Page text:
a, Transgene orientation and integration site. The transgene was integrated into the non-coding region of chromosome 1 (position 174,611,500). b, The genotype of transgenic animals was determined by PCR using the following primers: 372-up, ACATGGCCTTTCCTGCTCTC; 372-down, TTCAACATTTCCGTGTCGCC; and 944-down, GACATCTGTGGGAGGAGTGG. The PCR product for wild-type genomic sequence was ~600 bp; the transgene PCR product was ~400 bp. c, mIMCD cells isolated from Arl13b–mCherry–GECO1.2tg mice were imaged after permeabilization with 15 μM digitonin in varying extracellular [Ca2+]. Average ratios (n = 12 cilia per each data point) are plotted versus free [Ca2+]. Arl13b–mCherry–GECO1.2 calibration fitted by a Boltzmann curve (R2 = 0.98; Kd = 442 nM). d, Phenotype of Arl13b–mCherry–GECO1.2tg/tg mice. Mouse organ morphology/orientation appeared normal (heterotaxy was not observed) and breeding animals had normal litter sizes (6–8 for C57Bl/6 (ref. 41)). All error bars ± s.e.m.

Extended Data Figure 3 Arl13b–mCherry–GECO1.2tg/tg mouse organ of Corti hair cells develop normal stereocilia bundles.

Hair bundles from Arl13b–mCherry–GECO1.2tg/tg mice during development. ad, Cochlear hair cells acutely dissected at age E18 appear normal. a, IHC, with kinocilium not attached to stereocilia. b, c, OHC stereocilia bundles with some kinocilia attached to the bundles. d, IHC bundle with kinocilium attached at tip. ei, Cultured organ of Corti explant dissected at P1 + 1 day in vitro. e, OHC with normal shape and stereocilia staircase structure. f, OHC stereocilia bundle with kinocilium. g, IHC with normal shape and stereocilia staircase structure; tip links and other links present. h, Pair of stereocilia (dashed box in f) at higher magnification. i, IHC with kinocilium attached at tip. Scale bars, 1 μm (except h, 100 nm). All images are representative of more than three images.

Extended Data Figure 4 GECO1.2 koff for Ca2+ dissociation from GECO1.2, measured in cells.

a, b, Fig. 1g at higher time resolution. FGECO1.2/FmCherry (open circles) relative to bundle motion (black line) at the initial deflection (a) and after return to the resting position (b). Bundle deflection preceded the FGECO1.2/FmCherry increase by two frames (~60 ms). At the termination of the flow stimulus and return to the resting position, the ratio remained elevated owing to the slow decay (τ ≈ 0.6 s) of the Ca2+ from GECO1.2. c, Rapid Ca2+ uncaging was used to measure the Ca2+ decay rates for GECO1.2 (not bound to the membrane), Arl13b–mCherry–GECO1.2 (bound to the membrane), and the Fluo-4 control with its established time constant of decay. HEK293 cells were transfected with GECO1.2 or Arl13b–mCherry–GECO1.2 constructs and loaded with caged Ca2+ (NP-EGTA), or loaded with a combination of Fluo4-AM and NP-EGTA. Caged Ca2+ was released by a local 100–200 ms pulse of ultraviolet laser illumination (white box); images were acquired in line scan mode (2 ms per vertical line). Representative of more than 16 images. d, Representative fitted fluorescence intensity decays of Fluo-4 in HEK293 cells (black), GECO1.2 (red), and Arl13b–mCherry–GECO1.2 (blue), compared with GECO1.2 from Arl13b–mCherry–GECO1.2tg IHCs following deflection (green). e, Table summarizing molecular properties of genetically encoded calcium indicators (GECIs) used in current and previous reports describing ciliary Ca2+ signalling14,15,16,17,36,42,43,44,45. f, Average decay rates, τ, for indicators in c, d. Fluo-4: τ = 154 ± 36 ms (n = 16); GECO1.2 in HEK293 cells: τ = 203 ± 50 ms (n = 19); Arl13b–mCherry–GECO1.2 in HEK293 cells: τ = 358 ± 55 ms (n = 16); Arl13b–mCherry–GECO1.2 in IHC stereocilia: τ = 601 ± 70 ms (n = 10). Averages ± s.d.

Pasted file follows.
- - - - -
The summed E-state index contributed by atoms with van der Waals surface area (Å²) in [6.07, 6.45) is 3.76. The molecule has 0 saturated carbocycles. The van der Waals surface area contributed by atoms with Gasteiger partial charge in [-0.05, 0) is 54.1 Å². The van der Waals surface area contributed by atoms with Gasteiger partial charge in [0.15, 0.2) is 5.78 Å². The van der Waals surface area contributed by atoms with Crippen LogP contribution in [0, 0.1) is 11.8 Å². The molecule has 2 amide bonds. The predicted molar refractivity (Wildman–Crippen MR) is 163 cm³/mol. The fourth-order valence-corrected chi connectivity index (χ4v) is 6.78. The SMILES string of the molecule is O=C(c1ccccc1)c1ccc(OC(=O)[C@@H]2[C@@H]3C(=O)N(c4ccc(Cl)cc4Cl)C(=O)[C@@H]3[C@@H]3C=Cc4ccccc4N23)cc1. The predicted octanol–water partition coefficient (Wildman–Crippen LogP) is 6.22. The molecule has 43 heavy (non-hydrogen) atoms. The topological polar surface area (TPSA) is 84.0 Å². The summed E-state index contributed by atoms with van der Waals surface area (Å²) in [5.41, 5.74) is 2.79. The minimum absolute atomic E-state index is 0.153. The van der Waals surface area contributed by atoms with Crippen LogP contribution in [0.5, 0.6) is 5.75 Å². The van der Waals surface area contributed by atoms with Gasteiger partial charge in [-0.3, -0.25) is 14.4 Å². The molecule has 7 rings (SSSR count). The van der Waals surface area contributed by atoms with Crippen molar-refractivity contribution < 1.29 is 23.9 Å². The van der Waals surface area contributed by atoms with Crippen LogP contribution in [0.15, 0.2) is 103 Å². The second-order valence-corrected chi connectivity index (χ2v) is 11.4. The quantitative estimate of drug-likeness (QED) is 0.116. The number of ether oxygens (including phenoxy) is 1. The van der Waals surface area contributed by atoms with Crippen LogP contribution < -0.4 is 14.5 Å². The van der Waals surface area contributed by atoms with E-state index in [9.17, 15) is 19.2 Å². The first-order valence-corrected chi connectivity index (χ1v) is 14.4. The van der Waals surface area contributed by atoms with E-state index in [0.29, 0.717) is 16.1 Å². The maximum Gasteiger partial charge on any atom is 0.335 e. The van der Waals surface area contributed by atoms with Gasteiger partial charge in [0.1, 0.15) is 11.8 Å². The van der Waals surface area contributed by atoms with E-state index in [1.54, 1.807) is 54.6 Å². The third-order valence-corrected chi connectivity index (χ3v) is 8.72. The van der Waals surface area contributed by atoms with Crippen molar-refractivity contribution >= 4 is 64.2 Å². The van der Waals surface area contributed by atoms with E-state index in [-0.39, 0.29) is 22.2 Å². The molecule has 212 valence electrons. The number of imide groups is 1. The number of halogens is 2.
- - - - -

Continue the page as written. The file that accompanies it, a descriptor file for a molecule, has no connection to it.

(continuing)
Extended Data Figure 5 Kidney tubule dissection and flow velocity calibration.

a, Calibration of the fluid velocity exiting the stimulus pipette versus distance from the mouth of the pipette (3-μm pipette, 6.4 mm Hg pressure step). The pipette was positioned ~4–6 μm from the cilium, delivering a flow velocity of 250–300 μm s−1 (n = 5). b, Velocity measured at the tip of the cilium and calculated shear stress at the plasma membrane (n = 6). c, Microdissection of kidney tubules. c1, Coronal section of P15 kidney; white box indicates the microdissected area. c2, Area from c1 following microdissection. c3, Small bundle of tubules; individual tubules gently separated from the bundle (arrow). c4, Tubules with thick walls and fluorescent cilia (asterisk) used for experiments. Scale bar, 5 μm. Images representative of more than six preparations. d, Maximum intensity z-projection of mIMCD primary cilia deflected in the flow chamber using defined fluid velocities. Scale bar, 3 μm; representative of 14 cilia each with 7 z-stacks containing 12 frames. e, Relative ratio changes in primary mIMCD primary cilia during deflection, three experimental conditions. Black and blue lines represent the averaged normalized ratio changes for top views of cilia deflection in 1.3 mM and 50 nM [Ca2+], respectively. The increase in ratio upon cilia deflection is comparable between high and low external [Ca2+], suggesting that the ratio change did not result from Ca2+ entry (Fig. 3h for P values). In addition, the return to baseline with cilium movement was much faster than the Ca2+ indicator response time, providing further evidence that it is a motion artefact. Such fast responses were not observed in the bona fide Ca2+ entry into IHC stereocilia (Fig. 2a and Extended Data Fig. 4b, d). Purple line represents the average normalized ratio changes for side-imaged cilia deflections in the presence of 1.3 mM [Ca2+]. Ratio changes were negligible in side views, as the motion artefact (light path length change upon motion) is small. The positive slope seen in top views results from differential dye bleach, faster for mCherry than GECO1.2. Bleaching has a much more pronounced effect in top views, probably from the change in geometry, contribution from underlying autofluorescence, and relative light exposure upon bending. f, Micropipette used for cilia deflection inside the kidney tubules. Scale bar, 0.5 mm. g, Insertion of micropipette into the tubule. Scale bar, 100 μm. All error bars ± s.e.m.